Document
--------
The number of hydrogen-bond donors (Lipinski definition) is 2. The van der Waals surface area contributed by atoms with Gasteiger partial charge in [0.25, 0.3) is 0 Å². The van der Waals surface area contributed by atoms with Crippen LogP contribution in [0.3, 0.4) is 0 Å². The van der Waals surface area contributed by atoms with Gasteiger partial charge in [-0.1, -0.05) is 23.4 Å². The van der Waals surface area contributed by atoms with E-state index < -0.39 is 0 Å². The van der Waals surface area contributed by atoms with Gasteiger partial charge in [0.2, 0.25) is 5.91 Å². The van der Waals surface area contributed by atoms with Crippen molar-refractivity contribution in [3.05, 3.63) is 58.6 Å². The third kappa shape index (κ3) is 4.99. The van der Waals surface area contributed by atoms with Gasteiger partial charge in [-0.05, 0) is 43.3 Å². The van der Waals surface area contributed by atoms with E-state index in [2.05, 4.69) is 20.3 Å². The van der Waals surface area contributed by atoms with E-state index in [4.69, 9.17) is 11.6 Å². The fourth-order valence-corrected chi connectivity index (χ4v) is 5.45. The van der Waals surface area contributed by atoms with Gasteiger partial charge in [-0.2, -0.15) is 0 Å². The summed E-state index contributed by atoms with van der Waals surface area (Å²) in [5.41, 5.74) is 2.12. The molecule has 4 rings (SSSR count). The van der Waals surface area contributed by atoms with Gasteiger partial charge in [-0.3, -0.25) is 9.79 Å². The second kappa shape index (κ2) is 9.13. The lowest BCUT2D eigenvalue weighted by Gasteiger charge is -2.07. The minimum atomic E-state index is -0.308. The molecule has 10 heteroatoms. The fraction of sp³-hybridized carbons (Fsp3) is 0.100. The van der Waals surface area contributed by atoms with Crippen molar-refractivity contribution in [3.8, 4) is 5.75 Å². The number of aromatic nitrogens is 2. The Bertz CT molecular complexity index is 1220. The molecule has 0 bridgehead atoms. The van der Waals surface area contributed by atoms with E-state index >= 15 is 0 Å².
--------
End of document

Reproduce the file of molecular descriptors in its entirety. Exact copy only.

The number of hydrogen-bond donors (Lipinski definition) is 2. The van der Waals surface area contributed by atoms with Gasteiger partial charge in [0.25, 0.3) is 0 Å². The van der Waals surface area contributed by atoms with Crippen LogP contribution in [0.3, 0.4) is 0 Å². The van der Waals surface area contributed by atoms with Gasteiger partial charge in [-0.1, -0.05) is 23.4 Å². The van der Waals surface area contributed by atoms with E-state index < -0.39 is 0 Å². The van der Waals surface area contributed by atoms with Gasteiger partial charge in [0.2, 0.25) is 5.91 Å². The van der Waals surface area contributed by atoms with Crippen molar-refractivity contribution in [3.05, 3.63) is 58.6 Å². The third kappa shape index (κ3) is 4.99. The van der Waals surface area contributed by atoms with Gasteiger partial charge in [-0.05, 0) is 43.3 Å². The van der Waals surface area contributed by atoms with E-state index in [2.05, 4.69) is 20.3 Å². The van der Waals surface area contributed by atoms with E-state index in [4.69, 9.17) is 11.6 Å². The fourth-order valence-corrected chi connectivity index (χ4v) is 5.45. The van der Waals surface area contributed by atoms with Gasteiger partial charge in [-0.2, -0.15) is 0 Å². The summed E-state index contributed by atoms with van der Waals surface area (Å²) in [5.41, 5.74) is 2.12. The molecule has 4 rings (SSSR count). The van der Waals surface area contributed by atoms with Gasteiger partial charge in [-0.3, -0.25) is 9.79 Å². The second kappa shape index (κ2) is 9.13. The lowest BCUT2D eigenvalue weighted by Gasteiger charge is -2.07. The minimum atomic E-state index is -0.308. The molecule has 10 heteroatoms. The fraction of sp³-hybridized carbons (Fsp3) is 0.100. The van der Waals surface area contributed by atoms with Crippen molar-refractivity contribution in [3.8, 4) is 5.75 Å². The number of aromatic nitrogens is 2. The Bertz CT molecular complexity index is 1220. The molecule has 0 bridgehead atoms. The van der Waals surface area contributed by atoms with E-state index >= 15 is 0 Å².